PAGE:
Since acquiring its assets in 2000, Tandy Leather has been re-established as the operator of retail leathercraft stores.  (Prior to our acquisition in 2000, all of the Tandy Leather retail stores had been closed.)  These retail stores comprise our second segment, Retail Leathercraft. This segment has experienced the greatest increases in sales ($32.3 million in 2010, up from $28.1 million in 2009) and is our largest source of revenues.  Our business plan calls for opening an average of 10-12 stores annually as we work toward a goal of 100+ stores from 76 stores at the end of 2010.  We have slowed down our new store openings in recent years due to the general economic conditions in the U.S. and because of the lack of personnel qualified for store manager positions but hope to resume a more active store opening schedule in the next several years.

Our third segment is International Leathercraft, which consists of stores located outside of North America.  Currently, we have one retail/wholesale combination store located in the United Kingdom, which was opened in February 2008.  It is our intention to add more stores to this segment once we have a large enough customer base to support additional stores.

On a consolidated basis, a key indicator of costs, gross margin as a percent of total net sales, increased in 2009 and in 2010.  Operating expenses increased at a slower pace than that of sales, increasing 8% between 2009 and 2010 and 2% between 2008 and 2009.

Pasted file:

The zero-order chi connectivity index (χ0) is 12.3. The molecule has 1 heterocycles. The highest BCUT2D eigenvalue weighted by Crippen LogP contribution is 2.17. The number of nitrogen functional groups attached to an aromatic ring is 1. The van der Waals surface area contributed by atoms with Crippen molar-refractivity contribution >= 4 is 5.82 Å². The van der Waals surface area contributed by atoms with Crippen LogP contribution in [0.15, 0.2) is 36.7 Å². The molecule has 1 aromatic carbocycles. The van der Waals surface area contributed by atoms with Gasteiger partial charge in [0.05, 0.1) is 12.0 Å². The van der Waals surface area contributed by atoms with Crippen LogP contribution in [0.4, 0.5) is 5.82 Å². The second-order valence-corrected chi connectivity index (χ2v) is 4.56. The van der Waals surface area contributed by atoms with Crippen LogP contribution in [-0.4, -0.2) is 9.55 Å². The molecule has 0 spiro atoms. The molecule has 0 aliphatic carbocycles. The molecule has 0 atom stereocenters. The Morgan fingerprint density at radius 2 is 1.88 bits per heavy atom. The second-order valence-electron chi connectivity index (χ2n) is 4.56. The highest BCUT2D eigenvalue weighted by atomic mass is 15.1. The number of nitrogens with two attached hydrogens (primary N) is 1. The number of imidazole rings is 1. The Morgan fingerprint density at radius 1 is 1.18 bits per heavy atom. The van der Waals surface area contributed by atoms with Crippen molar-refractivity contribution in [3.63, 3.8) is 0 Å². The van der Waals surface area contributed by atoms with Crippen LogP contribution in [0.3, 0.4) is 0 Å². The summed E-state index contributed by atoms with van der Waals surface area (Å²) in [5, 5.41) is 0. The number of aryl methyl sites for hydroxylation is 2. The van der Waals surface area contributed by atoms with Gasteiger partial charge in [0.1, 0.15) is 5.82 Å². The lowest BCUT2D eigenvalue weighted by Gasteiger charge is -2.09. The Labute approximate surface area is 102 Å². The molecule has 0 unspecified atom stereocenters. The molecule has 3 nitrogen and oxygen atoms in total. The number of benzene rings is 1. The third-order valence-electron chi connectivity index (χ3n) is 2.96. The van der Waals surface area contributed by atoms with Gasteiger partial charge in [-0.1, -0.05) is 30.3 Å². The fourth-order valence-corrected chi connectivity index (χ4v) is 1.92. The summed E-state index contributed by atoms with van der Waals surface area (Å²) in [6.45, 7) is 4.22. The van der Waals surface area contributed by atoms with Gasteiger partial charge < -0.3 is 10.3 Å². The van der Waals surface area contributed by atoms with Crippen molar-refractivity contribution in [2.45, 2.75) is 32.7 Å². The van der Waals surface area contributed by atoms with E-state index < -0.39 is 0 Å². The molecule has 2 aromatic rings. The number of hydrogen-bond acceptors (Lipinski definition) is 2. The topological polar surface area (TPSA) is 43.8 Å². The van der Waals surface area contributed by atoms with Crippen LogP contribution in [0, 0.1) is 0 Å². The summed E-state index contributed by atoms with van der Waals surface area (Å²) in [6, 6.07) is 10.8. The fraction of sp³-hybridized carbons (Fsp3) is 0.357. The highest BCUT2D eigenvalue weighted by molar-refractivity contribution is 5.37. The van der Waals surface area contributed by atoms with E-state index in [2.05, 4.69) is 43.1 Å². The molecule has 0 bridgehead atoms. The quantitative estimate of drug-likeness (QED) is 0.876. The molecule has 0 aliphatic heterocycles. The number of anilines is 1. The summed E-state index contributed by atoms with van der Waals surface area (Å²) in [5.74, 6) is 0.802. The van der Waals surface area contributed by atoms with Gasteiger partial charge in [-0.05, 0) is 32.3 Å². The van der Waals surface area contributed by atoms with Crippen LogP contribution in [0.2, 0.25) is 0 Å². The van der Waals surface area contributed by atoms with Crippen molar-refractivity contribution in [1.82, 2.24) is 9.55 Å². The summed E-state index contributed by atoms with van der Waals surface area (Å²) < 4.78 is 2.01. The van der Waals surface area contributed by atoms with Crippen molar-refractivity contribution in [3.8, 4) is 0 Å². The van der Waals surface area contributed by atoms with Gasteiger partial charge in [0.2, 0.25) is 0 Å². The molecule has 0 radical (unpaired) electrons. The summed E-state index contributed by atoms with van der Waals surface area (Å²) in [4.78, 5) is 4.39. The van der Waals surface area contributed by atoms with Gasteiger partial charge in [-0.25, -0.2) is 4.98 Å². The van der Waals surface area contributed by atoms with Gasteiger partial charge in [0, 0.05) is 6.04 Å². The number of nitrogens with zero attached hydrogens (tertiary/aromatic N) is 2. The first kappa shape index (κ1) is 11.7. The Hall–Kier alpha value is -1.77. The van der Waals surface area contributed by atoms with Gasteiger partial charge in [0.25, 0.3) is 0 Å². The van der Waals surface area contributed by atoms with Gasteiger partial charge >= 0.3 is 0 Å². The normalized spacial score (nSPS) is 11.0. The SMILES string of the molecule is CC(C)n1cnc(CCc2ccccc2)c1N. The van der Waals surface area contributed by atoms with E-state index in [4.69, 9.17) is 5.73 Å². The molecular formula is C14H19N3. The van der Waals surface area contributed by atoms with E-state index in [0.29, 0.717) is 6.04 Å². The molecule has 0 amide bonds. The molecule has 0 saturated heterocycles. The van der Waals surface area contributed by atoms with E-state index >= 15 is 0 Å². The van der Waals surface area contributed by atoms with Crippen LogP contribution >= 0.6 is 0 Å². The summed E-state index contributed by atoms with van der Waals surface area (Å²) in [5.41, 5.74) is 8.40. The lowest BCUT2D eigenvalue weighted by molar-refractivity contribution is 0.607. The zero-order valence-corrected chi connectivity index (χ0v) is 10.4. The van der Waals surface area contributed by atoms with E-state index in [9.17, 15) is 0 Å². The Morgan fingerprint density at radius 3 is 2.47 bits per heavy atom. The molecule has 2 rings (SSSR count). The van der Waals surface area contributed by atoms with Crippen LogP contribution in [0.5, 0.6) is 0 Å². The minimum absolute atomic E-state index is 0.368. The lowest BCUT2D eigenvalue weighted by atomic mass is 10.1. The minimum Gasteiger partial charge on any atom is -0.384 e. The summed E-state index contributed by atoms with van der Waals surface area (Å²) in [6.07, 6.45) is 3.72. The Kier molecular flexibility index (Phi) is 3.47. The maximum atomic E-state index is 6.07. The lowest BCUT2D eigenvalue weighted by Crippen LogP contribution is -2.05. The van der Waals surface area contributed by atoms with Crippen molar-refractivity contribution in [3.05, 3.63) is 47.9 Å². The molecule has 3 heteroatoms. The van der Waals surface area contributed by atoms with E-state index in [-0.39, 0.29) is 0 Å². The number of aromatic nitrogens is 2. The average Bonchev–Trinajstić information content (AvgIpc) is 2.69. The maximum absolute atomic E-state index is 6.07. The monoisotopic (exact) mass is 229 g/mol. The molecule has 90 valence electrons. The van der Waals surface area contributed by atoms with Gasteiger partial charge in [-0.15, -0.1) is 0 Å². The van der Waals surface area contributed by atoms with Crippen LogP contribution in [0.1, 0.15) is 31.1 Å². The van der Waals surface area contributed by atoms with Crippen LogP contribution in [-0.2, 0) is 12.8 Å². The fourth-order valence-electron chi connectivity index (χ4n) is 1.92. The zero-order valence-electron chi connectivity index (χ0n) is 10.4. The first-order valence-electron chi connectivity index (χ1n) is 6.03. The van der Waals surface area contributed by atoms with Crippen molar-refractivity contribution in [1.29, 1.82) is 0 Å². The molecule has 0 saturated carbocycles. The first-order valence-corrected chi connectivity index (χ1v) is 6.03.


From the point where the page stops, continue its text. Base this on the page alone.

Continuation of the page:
We reported consolidated net income for 2010 of $4.2 million.  Consolidated net income for 2009 and 2008 was $3.3 million and $2.6 million, respectively.  We use our cash flow to fund our operations, to fund the opening of new Tandy Leather stores, to purchase necessary property and equipment and to make acquisitions of small competitors in the retail and wholesale market.  In 2007, we incurred $4.0 million in bank debt to purchase a 191,000 square foot building to house our corporate headquarters and central support units.  We moved into that facility in the first quarter of 2008.  In 2010, we paid a one-time dividend to our stockholders, totaling $7.7 million.  At the end of 2010, our stockholders’ equity had decreased to $29.8 million from $33.3 million the previous year.

Comparing the December 31, 2010 balance sheet with the prior year’s balance sheet, we increased our investment in inventory from $16.9 million to $20.2 million, while total cash (including certificates of deposit and other short-term investments) decreased from $12.9 million to $5.9 million as a result of the special one-time cash dividend.
 
 
Net Sales

Net sales for the three years ended December 31, 2010 were as follows:
 
Year
Wholesale Leathercraft
Retail Leathercraft
International Leathercraft
Total Company
Incr (Decr) from Prior Year
2010
$25,908,177
$32,291,442
$1,693,251
$59,892,870
9.9%
2009
$25,095,392
$28,079,863
$1,307,484
$54,482,739
3.8%
2008
$26,423,858
$25,231,145
$836,535
$52,491,538
(3.2)%